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dc.contributor.authorHine, T.
dc.contributor.authorCook, M.
dc.contributor.authorRogers, G.
dc.date.accessioned2019-12-03T05:34:32Z
dc.date.available2019-12-03T05:34:32Z
dc.date.issued1997
dc.identifier.issn00315117en_US
dc.identifier.doi10.3758/BF03211911en_US
dc.identifier.urihttp://hdl.handle.net/10072/121540
dc.description.abstractThe spatial parameters underlying a novel illusion of relative motion are characterized. A simple stimulus composed of two sine-wave gratings was sufficient to generate the illusion. We measured the response of subjects to rapid, small-amplitude oscillations of this stimulus behind a fixation point. The effect was clearly strongest for acute angles between the gratings, but only when spatial frequency was between 6 and 11 cpd. We surmise that activity in the grating cells of the primate visual cortex (von der Heydt, Peterhans, & Dursteler, 1992) might be the cause of the illusion. The illusion is potentially an important tool in understanding how higher cortical areas combine disparate motion signals.en_US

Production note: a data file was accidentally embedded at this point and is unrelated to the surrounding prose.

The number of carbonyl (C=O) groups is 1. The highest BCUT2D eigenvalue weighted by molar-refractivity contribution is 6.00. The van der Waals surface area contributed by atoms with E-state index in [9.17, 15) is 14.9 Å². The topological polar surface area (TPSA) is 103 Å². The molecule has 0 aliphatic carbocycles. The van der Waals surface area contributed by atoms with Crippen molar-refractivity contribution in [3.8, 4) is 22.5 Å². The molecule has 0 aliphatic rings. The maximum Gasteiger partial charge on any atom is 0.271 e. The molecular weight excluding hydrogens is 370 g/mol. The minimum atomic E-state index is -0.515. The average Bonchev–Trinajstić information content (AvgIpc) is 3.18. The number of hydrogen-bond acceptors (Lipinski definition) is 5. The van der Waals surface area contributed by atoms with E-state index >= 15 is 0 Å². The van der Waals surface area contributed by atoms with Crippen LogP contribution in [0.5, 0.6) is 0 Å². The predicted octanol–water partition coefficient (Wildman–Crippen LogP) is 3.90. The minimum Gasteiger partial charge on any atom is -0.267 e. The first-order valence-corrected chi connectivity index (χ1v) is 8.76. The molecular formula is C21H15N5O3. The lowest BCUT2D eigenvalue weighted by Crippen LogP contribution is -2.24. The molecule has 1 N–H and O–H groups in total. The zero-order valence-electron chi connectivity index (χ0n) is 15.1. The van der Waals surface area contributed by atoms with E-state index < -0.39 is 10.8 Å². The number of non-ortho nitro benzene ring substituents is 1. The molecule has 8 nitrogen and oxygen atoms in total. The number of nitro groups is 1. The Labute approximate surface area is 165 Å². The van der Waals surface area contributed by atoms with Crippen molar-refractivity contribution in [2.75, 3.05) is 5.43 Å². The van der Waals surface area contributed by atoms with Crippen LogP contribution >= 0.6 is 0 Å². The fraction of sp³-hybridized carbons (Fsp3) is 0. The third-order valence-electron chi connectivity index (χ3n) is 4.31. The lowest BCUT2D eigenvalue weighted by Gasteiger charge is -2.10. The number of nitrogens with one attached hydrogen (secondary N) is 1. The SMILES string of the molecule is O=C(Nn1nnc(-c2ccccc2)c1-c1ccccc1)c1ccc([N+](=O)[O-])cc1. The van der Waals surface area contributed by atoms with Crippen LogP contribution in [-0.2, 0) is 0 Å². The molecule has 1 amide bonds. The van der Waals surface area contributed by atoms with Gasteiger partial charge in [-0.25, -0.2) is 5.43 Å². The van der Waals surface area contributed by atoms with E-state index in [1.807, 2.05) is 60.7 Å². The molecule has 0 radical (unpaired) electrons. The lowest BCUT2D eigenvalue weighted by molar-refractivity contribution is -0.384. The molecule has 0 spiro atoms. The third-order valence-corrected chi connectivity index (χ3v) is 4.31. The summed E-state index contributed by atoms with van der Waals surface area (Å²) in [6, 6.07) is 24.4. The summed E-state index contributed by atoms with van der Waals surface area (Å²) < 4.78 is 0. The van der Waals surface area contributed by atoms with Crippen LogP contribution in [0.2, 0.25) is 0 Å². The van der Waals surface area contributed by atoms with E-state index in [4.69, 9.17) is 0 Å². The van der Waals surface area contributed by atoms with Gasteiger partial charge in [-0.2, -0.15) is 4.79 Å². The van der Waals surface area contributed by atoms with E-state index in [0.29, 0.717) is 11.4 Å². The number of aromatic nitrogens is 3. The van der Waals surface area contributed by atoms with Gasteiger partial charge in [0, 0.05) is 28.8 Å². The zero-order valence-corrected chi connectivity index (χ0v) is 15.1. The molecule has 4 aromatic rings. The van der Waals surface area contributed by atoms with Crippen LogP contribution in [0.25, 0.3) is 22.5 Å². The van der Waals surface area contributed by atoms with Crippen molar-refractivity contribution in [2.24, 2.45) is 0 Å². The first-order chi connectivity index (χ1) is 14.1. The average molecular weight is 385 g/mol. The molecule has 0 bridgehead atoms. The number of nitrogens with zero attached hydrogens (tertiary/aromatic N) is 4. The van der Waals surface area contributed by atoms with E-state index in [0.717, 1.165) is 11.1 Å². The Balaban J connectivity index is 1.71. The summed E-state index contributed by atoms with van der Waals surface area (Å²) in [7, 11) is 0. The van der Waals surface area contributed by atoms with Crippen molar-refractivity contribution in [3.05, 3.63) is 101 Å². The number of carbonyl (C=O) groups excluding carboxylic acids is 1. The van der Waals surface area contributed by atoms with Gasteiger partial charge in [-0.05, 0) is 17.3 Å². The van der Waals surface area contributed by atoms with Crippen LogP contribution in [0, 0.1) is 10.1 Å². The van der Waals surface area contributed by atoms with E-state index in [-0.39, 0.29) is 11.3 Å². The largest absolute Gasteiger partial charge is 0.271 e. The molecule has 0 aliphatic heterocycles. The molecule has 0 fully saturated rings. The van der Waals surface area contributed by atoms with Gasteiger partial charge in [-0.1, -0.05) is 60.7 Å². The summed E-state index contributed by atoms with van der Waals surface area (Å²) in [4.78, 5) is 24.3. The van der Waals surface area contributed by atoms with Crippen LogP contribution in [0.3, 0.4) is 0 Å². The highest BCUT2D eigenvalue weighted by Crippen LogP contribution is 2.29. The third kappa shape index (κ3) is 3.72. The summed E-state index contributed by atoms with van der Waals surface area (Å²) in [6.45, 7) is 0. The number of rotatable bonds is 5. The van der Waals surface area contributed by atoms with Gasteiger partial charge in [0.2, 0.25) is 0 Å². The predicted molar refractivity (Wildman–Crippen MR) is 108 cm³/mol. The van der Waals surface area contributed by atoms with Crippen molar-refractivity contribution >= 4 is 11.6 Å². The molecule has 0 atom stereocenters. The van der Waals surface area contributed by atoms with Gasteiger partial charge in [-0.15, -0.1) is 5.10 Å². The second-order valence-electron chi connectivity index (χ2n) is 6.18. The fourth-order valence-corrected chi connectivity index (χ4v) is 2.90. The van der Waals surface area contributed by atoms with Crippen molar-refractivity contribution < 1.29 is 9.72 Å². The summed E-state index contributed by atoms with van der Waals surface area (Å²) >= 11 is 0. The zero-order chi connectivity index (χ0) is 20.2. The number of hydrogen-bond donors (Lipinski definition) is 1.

dc.description.peerreviewedYesen_US
dc.languageEnglishen_US
dc.publisherPsychonomic Society Publicationsen_US
dc.publisher.placeUSAen_US
dc.relation.ispartofpagefrom448en_US
dc.relation.ispartofpageto455en_US
dc.relation.ispartofissue3en_US
dc.relation.ispartofjournalPerception & Psychophysicsen_US
dc.relation.ispartofvolume59en_US
dc.titleThe Ouchi Illusion: An anomaly in the Perception of Rigid Motion for Limited Spatial Frequencies and Anglesen_US
dc.typeJournal articleen_US
dc.type.descriptionC1 - Peer Reviewed (HERDC)en_US
dc.type.codeC - Journal Articlesen_US
gro.facultyGriffith Health, School of Applied Psychologyen_US
gro.hasfulltextNo Full Text
gro.griffith.authorHine, Trevor J.


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